10 Causes of Weight Gain That Doctors Have Changed Their Minds About


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Eating After 8 p.m. Makes You Fatter
Eating late at night doesn't necessarily cause weight gain. It's how much you eat at night that counts. Jupiterimages/Stockbyte/Thinkstock
Eating late at night doesn't necessarily cause weight gain. It's how much you eat at night that counts. Jupiterimages/Stockbyte/Thinkstock

This is another one that seems to make perfect sense. Pioneering nutrition guru Adelle Davis famously advised people to eat like a king at breakfast and a pauper at dinner. And we've all heard the adage that if we eat too much too late in the evening, our sleeping (or TV-watching) bodies won't burn many calories, and we'll only end up storing more fat.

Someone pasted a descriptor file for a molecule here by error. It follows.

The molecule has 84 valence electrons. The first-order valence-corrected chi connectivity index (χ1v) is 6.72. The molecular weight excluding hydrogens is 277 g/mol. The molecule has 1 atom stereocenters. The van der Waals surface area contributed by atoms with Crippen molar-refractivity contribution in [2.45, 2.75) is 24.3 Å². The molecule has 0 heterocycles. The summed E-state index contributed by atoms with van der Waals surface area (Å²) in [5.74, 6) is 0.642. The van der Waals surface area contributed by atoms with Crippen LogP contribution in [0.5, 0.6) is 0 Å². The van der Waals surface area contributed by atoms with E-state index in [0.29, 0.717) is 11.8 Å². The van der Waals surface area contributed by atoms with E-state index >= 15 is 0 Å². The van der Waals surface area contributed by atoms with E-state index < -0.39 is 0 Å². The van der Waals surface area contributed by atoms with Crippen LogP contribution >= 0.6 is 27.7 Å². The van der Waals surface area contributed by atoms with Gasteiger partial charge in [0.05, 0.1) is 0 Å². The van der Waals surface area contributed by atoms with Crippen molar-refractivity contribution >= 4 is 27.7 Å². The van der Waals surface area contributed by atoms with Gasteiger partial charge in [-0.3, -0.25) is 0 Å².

But again, science doesn't back up that belief. In the mid-2000s, researchers from Oregon Health and Science University charted the eating habits of monkeys as part of a study on the effect of menopause on weight gain. They discovered that when left to their own devices, the primates ate on different schedules, with many consuming most of their food in the evenings and late at night. There turned out to be no correlation between weight gain and the time of feeding [source: BBC News].

There is a caveat however: People tend to snack after dinner while watching TV or surfing the net. If you do that in addition to your regular meals, the increased caloric consumption will show up on the scale [source: Zelman].